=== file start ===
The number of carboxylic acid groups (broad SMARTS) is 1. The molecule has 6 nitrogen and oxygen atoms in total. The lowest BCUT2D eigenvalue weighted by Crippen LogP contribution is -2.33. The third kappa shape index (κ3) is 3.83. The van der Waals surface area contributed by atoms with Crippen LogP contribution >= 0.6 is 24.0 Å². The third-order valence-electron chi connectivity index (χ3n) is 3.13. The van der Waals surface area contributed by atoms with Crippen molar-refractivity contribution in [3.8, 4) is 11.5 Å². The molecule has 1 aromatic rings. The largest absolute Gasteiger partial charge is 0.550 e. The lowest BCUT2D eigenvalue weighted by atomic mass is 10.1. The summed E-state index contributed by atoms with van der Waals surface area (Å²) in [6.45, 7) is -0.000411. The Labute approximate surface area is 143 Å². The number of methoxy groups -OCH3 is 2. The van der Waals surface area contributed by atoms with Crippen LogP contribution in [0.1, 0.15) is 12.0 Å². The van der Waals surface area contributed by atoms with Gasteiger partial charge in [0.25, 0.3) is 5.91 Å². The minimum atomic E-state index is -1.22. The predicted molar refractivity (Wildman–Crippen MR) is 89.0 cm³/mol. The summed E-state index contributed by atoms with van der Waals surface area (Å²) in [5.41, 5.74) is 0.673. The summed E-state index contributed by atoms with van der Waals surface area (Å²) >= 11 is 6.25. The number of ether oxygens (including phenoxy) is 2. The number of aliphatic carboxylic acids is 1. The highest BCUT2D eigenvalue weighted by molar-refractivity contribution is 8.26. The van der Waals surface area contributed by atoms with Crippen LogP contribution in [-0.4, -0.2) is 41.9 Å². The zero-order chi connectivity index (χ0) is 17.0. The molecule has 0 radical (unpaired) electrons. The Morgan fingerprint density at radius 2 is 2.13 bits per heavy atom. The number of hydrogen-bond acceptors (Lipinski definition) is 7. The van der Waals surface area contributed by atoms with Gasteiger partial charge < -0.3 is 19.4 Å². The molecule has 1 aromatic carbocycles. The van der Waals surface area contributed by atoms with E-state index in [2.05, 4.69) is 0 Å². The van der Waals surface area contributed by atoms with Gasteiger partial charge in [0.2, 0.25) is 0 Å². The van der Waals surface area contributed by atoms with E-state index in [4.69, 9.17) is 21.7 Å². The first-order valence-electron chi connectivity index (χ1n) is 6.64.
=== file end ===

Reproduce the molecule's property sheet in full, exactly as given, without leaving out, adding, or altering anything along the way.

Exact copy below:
The number of carboxylic acid groups (broad SMARTS) is 1. The molecule has 6 nitrogen and oxygen atoms in total. The lowest BCUT2D eigenvalue weighted by Crippen LogP contribution is -2.33. The third kappa shape index (κ3) is 3.83. The van der Waals surface area contributed by atoms with Crippen LogP contribution >= 0.6 is 24.0 Å². The third-order valence-electron chi connectivity index (χ3n) is 3.13. The van der Waals surface area contributed by atoms with Crippen molar-refractivity contribution in [3.8, 4) is 11.5 Å². The molecule has 1 aromatic rings. The largest absolute Gasteiger partial charge is 0.550 e. The lowest BCUT2D eigenvalue weighted by atomic mass is 10.1. The summed E-state index contributed by atoms with van der Waals surface area (Å²) in [6.45, 7) is -0.000411. The Labute approximate surface area is 143 Å². The number of methoxy groups -OCH3 is 2. The van der Waals surface area contributed by atoms with Crippen LogP contribution in [0.1, 0.15) is 12.0 Å². The van der Waals surface area contributed by atoms with Gasteiger partial charge in [0.25, 0.3) is 5.91 Å². The minimum atomic E-state index is -1.22. The predicted molar refractivity (Wildman–Crippen MR) is 89.0 cm³/mol. The summed E-state index contributed by atoms with van der Waals surface area (Å²) in [5.41, 5.74) is 0.673. The summed E-state index contributed by atoms with van der Waals surface area (Å²) >= 11 is 6.25. The number of ether oxygens (including phenoxy) is 2. The number of aliphatic carboxylic acids is 1. The highest BCUT2D eigenvalue weighted by molar-refractivity contribution is 8.26. The van der Waals surface area contributed by atoms with Crippen LogP contribution in [-0.4, -0.2) is 41.9 Å². The zero-order chi connectivity index (χ0) is 17.0. The molecule has 0 radical (unpaired) electrons. The Morgan fingerprint density at radius 2 is 2.13 bits per heavy atom. The number of hydrogen-bond acceptors (Lipinski definition) is 7. The van der Waals surface area contributed by atoms with Gasteiger partial charge < -0.3 is 19.4 Å². The molecule has 1 aromatic carbocycles. The van der Waals surface area contributed by atoms with E-state index in [2.05, 4.69) is 0 Å². The van der Waals surface area contributed by atoms with Gasteiger partial charge in [0.2, 0.25) is 0 Å². The van der Waals surface area contributed by atoms with E-state index in [4.69, 9.17) is 21.7 Å². The first-order valence-electron chi connectivity index (χ1n) is 6.64.